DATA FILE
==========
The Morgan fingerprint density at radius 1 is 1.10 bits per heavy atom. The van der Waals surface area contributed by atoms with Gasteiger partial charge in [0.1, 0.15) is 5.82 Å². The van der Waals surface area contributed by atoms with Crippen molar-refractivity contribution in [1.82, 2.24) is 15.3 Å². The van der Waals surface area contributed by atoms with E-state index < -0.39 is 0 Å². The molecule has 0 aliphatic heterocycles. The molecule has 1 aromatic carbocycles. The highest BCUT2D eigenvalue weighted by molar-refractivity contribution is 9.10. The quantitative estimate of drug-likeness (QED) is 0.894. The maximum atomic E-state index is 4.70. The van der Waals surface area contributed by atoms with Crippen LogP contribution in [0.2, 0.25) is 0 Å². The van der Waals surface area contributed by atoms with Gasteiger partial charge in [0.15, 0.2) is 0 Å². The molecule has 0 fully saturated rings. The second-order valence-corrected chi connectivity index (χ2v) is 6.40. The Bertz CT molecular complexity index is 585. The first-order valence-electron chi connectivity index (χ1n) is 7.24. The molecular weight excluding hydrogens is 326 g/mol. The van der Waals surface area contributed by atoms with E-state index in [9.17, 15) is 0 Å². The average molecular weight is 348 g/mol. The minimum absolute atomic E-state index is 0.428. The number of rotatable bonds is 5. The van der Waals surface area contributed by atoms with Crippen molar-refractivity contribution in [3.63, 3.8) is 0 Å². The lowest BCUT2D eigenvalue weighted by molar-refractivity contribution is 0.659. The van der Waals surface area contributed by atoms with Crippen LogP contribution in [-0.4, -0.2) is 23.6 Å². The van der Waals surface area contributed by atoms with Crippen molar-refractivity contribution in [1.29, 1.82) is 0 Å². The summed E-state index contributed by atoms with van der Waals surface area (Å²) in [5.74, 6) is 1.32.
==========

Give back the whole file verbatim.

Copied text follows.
The Morgan fingerprint density at radius 1 is 1.10 bits per heavy atom. The van der Waals surface area contributed by atoms with Gasteiger partial charge in [0.1, 0.15) is 5.82 Å². The van der Waals surface area contributed by atoms with Crippen molar-refractivity contribution in [1.82, 2.24) is 15.3 Å². The van der Waals surface area contributed by atoms with E-state index < -0.39 is 0 Å². The molecule has 0 aliphatic heterocycles. The molecule has 1 aromatic carbocycles. The highest BCUT2D eigenvalue weighted by molar-refractivity contribution is 9.10. The quantitative estimate of drug-likeness (QED) is 0.894. The maximum atomic E-state index is 4.70. The van der Waals surface area contributed by atoms with Crippen LogP contribution in [0.2, 0.25) is 0 Å². The van der Waals surface area contributed by atoms with Gasteiger partial charge in [0.15, 0.2) is 0 Å². The molecule has 0 fully saturated rings. The second-order valence-corrected chi connectivity index (χ2v) is 6.40. The Bertz CT molecular complexity index is 585. The first-order valence-electron chi connectivity index (χ1n) is 7.24. The molecular weight excluding hydrogens is 326 g/mol. The van der Waals surface area contributed by atoms with E-state index in [9.17, 15) is 0 Å². The average molecular weight is 348 g/mol. The minimum absolute atomic E-state index is 0.428. The number of rotatable bonds is 5. The van der Waals surface area contributed by atoms with Crippen molar-refractivity contribution in [3.63, 3.8) is 0 Å². The lowest BCUT2D eigenvalue weighted by molar-refractivity contribution is 0.659. The van der Waals surface area contributed by atoms with Crippen LogP contribution in [-0.4, -0.2) is 23.6 Å². The van der Waals surface area contributed by atoms with Crippen molar-refractivity contribution in [1.29, 1.82) is 0 Å². The summed E-state index contributed by atoms with van der Waals surface area (Å²) in [5.74, 6) is 1.32.